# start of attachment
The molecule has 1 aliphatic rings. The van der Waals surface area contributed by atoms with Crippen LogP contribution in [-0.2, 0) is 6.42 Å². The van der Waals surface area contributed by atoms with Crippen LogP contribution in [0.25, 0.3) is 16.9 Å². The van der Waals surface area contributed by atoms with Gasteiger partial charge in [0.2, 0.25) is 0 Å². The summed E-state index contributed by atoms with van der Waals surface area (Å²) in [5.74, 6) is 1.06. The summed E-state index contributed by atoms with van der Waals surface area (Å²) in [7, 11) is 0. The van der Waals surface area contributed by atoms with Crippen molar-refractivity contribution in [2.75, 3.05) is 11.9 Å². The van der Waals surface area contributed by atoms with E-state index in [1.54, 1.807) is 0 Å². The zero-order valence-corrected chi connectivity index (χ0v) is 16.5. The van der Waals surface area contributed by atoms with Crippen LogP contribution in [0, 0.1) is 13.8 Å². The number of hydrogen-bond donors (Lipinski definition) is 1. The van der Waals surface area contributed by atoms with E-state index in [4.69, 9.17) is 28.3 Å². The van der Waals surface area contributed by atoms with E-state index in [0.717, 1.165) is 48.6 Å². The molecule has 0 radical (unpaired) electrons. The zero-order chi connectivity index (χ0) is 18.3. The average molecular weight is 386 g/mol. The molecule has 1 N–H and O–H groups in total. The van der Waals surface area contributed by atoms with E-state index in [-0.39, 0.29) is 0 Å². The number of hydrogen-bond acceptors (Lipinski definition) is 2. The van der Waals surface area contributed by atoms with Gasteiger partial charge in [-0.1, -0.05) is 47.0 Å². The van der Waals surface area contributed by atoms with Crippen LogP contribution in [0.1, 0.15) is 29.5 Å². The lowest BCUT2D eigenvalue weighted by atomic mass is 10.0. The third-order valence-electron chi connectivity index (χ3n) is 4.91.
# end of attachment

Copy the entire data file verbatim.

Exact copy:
The molecule has 1 aliphatic rings. The van der Waals surface area contributed by atoms with Crippen LogP contribution in [-0.2, 0) is 6.42 Å². The van der Waals surface area contributed by atoms with Crippen LogP contribution in [0.25, 0.3) is 16.9 Å². The van der Waals surface area contributed by atoms with Gasteiger partial charge in [0.2, 0.25) is 0 Å². The summed E-state index contributed by atoms with van der Waals surface area (Å²) in [5.74, 6) is 1.06. The summed E-state index contributed by atoms with van der Waals surface area (Å²) in [7, 11) is 0. The van der Waals surface area contributed by atoms with Crippen molar-refractivity contribution in [2.75, 3.05) is 11.9 Å². The van der Waals surface area contributed by atoms with E-state index in [1.54, 1.807) is 0 Å². The zero-order valence-corrected chi connectivity index (χ0v) is 16.5. The van der Waals surface area contributed by atoms with Crippen LogP contribution in [0, 0.1) is 13.8 Å². The number of hydrogen-bond donors (Lipinski definition) is 1. The van der Waals surface area contributed by atoms with E-state index in [4.69, 9.17) is 28.3 Å². The van der Waals surface area contributed by atoms with E-state index in [0.717, 1.165) is 48.6 Å². The molecule has 0 radical (unpaired) electrons. The zero-order chi connectivity index (χ0) is 18.3. The average molecular weight is 386 g/mol. The molecule has 1 N–H and O–H groups in total. The van der Waals surface area contributed by atoms with E-state index in [-0.39, 0.29) is 0 Å². The number of hydrogen-bond acceptors (Lipinski definition) is 2. The van der Waals surface area contributed by atoms with Gasteiger partial charge in [-0.1, -0.05) is 47.0 Å². The van der Waals surface area contributed by atoms with Crippen LogP contribution in [0.1, 0.15) is 29.5 Å². The lowest BCUT2D eigenvalue weighted by atomic mass is 10.0. The third-order valence-electron chi connectivity index (χ3n) is 4.91.